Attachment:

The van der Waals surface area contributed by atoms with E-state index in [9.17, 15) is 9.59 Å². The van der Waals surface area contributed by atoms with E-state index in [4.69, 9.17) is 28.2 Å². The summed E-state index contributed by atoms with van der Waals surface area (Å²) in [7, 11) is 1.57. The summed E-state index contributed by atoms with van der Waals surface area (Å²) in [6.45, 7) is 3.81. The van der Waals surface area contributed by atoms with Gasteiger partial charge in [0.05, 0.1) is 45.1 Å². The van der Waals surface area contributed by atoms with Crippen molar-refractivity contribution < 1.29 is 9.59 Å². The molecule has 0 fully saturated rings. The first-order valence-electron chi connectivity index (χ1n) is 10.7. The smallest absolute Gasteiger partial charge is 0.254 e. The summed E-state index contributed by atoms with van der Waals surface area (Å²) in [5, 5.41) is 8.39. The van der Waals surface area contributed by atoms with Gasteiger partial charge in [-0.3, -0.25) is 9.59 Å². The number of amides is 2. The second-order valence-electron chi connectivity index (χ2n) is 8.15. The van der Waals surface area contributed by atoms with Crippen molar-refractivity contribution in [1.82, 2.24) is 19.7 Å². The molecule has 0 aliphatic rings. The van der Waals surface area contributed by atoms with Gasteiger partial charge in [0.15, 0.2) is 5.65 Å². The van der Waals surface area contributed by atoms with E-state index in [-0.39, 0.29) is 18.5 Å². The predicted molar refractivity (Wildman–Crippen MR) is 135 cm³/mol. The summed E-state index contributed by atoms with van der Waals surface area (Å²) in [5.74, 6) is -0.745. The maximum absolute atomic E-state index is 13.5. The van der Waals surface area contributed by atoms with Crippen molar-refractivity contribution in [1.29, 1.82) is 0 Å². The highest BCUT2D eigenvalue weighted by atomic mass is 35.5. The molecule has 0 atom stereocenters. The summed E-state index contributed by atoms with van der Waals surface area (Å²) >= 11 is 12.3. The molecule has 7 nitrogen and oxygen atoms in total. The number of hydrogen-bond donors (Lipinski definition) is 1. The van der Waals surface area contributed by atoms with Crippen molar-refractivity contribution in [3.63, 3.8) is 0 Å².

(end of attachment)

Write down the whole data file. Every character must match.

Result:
The van der Waals surface area contributed by atoms with E-state index in [9.17, 15) is 9.59 Å². The van der Waals surface area contributed by atoms with E-state index in [4.69, 9.17) is 28.2 Å². The summed E-state index contributed by atoms with van der Waals surface area (Å²) in [7, 11) is 1.57. The summed E-state index contributed by atoms with van der Waals surface area (Å²) in [6.45, 7) is 3.81. The van der Waals surface area contributed by atoms with Gasteiger partial charge in [0.05, 0.1) is 45.1 Å². The van der Waals surface area contributed by atoms with Crippen molar-refractivity contribution < 1.29 is 9.59 Å². The molecule has 0 fully saturated rings. The first-order valence-electron chi connectivity index (χ1n) is 10.7. The smallest absolute Gasteiger partial charge is 0.254 e. The summed E-state index contributed by atoms with van der Waals surface area (Å²) in [5, 5.41) is 8.39. The van der Waals surface area contributed by atoms with Gasteiger partial charge in [-0.3, -0.25) is 9.59 Å². The number of amides is 2. The second-order valence-electron chi connectivity index (χ2n) is 8.15. The van der Waals surface area contributed by atoms with Crippen molar-refractivity contribution in [1.82, 2.24) is 19.7 Å². The molecule has 0 aliphatic rings. The van der Waals surface area contributed by atoms with Gasteiger partial charge in [0.15, 0.2) is 5.65 Å². The van der Waals surface area contributed by atoms with E-state index in [-0.39, 0.29) is 18.5 Å². The predicted molar refractivity (Wildman–Crippen MR) is 135 cm³/mol. The summed E-state index contributed by atoms with van der Waals surface area (Å²) in [5.74, 6) is -0.745. The maximum absolute atomic E-state index is 13.5. The van der Waals surface area contributed by atoms with Crippen molar-refractivity contribution in [1.29, 1.82) is 0 Å². The highest BCUT2D eigenvalue weighted by atomic mass is 35.5. The molecule has 0 atom stereocenters. The summed E-state index contributed by atoms with van der Waals surface area (Å²) >= 11 is 12.3. The molecule has 7 nitrogen and oxygen atoms in total. The number of hydrogen-bond donors (Lipinski definition) is 1. The van der Waals surface area contributed by atoms with Crippen molar-refractivity contribution in [3.63, 3.8) is 0 Å².